A bank in Bur Dubai. (Image is for illustration purposes only.) Image Credit: File photo

Dubai: Many consumers in the UAE won’t be left unscathed by the latest round of rate adjustments approved by the UAE Central Bank.

According to analysts, borrowers in the country, including those who have credit card debts, mortgages, personal loans and car loans, can expect to pay higher interest rates.

Among those who are likely to spend more on loan repayments are those who have borrowed money on a variable interest rate basis.

The US Federal Reserve last week increased its benchmark interest rate to 2.25 per cent to 2.5 per cent, the fourth adjustment this year. The decision prompted the UAE Central Bank to also increase the interest rates applied to certificate of deposits effective Thursday, December 20.

“The rate hike would translate into higher costs for personal, vehicle and mortgage loans,” Raghu Mandagolathur, senior vice president for research at Kuwait Financial Centre, told Gulf News.

“The rate at which banks charge for consumer loans, including that of credit card, is usually pegged to a repo rate.

Increase in repo rates would be passed on to the customers in the form of higher annual percentage rate (APR) for variable rate credit cards,” he added.


A number of UAE residents are still in the middle of repaying borrowed funds from banks. As of the latest estimates, the average person in the country owes a little over Dh40,000 in credit card balances, car loans and other forms of personal borrowings.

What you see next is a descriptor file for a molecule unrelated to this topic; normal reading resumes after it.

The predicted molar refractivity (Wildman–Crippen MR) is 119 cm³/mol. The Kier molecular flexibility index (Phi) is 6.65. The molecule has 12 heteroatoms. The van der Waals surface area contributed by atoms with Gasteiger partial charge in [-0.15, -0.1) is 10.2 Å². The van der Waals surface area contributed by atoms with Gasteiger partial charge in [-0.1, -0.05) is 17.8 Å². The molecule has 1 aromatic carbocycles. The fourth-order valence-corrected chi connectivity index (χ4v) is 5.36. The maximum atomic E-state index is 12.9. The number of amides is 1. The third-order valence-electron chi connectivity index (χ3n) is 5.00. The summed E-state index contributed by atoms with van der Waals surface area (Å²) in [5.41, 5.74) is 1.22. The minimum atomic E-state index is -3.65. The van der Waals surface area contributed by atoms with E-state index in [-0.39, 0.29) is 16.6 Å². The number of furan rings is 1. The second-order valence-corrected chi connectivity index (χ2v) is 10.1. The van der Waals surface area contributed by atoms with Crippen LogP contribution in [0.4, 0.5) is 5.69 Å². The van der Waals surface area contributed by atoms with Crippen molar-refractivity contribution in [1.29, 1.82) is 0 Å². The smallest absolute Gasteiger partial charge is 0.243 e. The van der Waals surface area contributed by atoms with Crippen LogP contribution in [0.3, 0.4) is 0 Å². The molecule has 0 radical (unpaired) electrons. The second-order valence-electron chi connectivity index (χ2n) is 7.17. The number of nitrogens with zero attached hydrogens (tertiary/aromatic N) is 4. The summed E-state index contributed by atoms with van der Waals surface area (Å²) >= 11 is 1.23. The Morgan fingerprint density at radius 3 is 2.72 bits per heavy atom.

UAE residents’ total personal loans reached more than Dh434 billion in the third quarter of 2016, up from Dh430 billion in the previous quarter.

Why US move impacts UAE

With the UAE dirham pegged to the US dollar, any adjustments to the benchmark interest rates in the United States could be passed on to consumers in the emirates.

“The US decision will be having its implications on the UAE monetary policy since the dirham is pegged to the US dollar. Not surprisingly, the UAE Central Bank has raised the interest rate on certificates of deposits as they are the primary monetary transmission tool and the added cost is likely to be passed on by UAE banks to retail borrowers country,” explained Vijay Valecha of Century Financial.

Unlike ordinary consumers, businesses with loans, however, might be able to negotiate for a favourable interest rate. The good news is that there could be lesser chances of having the borrowing rates increased again next year.

“Corporate customers might be able to get some leeway as their leverage on the negotiation table is much higher. Nevertheless, the silver lining amidst all this news is that next year there is expected to be only one rate hike according to CME FedWatch tool. Looks like 2019 will be a good year for borrowers,” added Valecha.